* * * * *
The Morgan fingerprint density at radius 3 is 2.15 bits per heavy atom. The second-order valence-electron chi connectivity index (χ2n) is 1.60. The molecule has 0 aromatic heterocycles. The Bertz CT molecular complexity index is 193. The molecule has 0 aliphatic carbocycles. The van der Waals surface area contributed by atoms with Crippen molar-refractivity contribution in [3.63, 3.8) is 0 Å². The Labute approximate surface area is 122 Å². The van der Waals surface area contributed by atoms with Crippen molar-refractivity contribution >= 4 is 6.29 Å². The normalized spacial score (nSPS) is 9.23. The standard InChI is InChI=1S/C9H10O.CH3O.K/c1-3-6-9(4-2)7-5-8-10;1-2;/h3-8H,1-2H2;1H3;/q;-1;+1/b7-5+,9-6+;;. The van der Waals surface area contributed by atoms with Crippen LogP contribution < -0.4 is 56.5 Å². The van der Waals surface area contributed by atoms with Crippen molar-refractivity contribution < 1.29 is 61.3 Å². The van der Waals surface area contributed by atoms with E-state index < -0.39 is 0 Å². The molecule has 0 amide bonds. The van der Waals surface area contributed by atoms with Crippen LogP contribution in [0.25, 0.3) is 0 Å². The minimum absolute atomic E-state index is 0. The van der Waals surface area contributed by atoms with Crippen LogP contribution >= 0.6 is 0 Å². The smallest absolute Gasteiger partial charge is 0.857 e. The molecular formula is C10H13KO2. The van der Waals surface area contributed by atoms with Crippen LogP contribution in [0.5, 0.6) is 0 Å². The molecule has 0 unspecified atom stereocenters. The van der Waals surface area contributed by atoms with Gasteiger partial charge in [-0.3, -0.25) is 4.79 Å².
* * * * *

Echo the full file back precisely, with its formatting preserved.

The Morgan fingerprint density at radius 3 is 2.15 bits per heavy atom. The second-order valence-electron chi connectivity index (χ2n) is 1.60. The molecule has 0 aromatic heterocycles. The Bertz CT molecular complexity index is 193. The molecule has 0 aliphatic carbocycles. The van der Waals surface area contributed by atoms with Crippen molar-refractivity contribution in [3.63, 3.8) is 0 Å². The Labute approximate surface area is 122 Å². The van der Waals surface area contributed by atoms with Crippen molar-refractivity contribution >= 4 is 6.29 Å². The normalized spacial score (nSPS) is 9.23. The standard InChI is InChI=1S/C9H10O.CH3O.K/c1-3-6-9(4-2)7-5-8-10;1-2;/h3-8H,1-2H2;1H3;/q;-1;+1/b7-5+,9-6+;;. The van der Waals surface area contributed by atoms with Crippen LogP contribution < -0.4 is 56.5 Å². The van der Waals surface area contributed by atoms with Crippen molar-refractivity contribution < 1.29 is 61.3 Å². The van der Waals surface area contributed by atoms with E-state index < -0.39 is 0 Å². The molecule has 0 amide bonds. The van der Waals surface area contributed by atoms with Crippen LogP contribution in [0.25, 0.3) is 0 Å². The minimum absolute atomic E-state index is 0. The van der Waals surface area contributed by atoms with Crippen LogP contribution >= 0.6 is 0 Å². The smallest absolute Gasteiger partial charge is 0.857 e. The molecular formula is C10H13KO2. The van der Waals surface area contributed by atoms with Crippen LogP contribution in [0.5, 0.6) is 0 Å². The molecule has 0 unspecified atom stereocenters. The van der Waals surface area contributed by atoms with Gasteiger partial charge in [-0.3, -0.25) is 4.79 Å².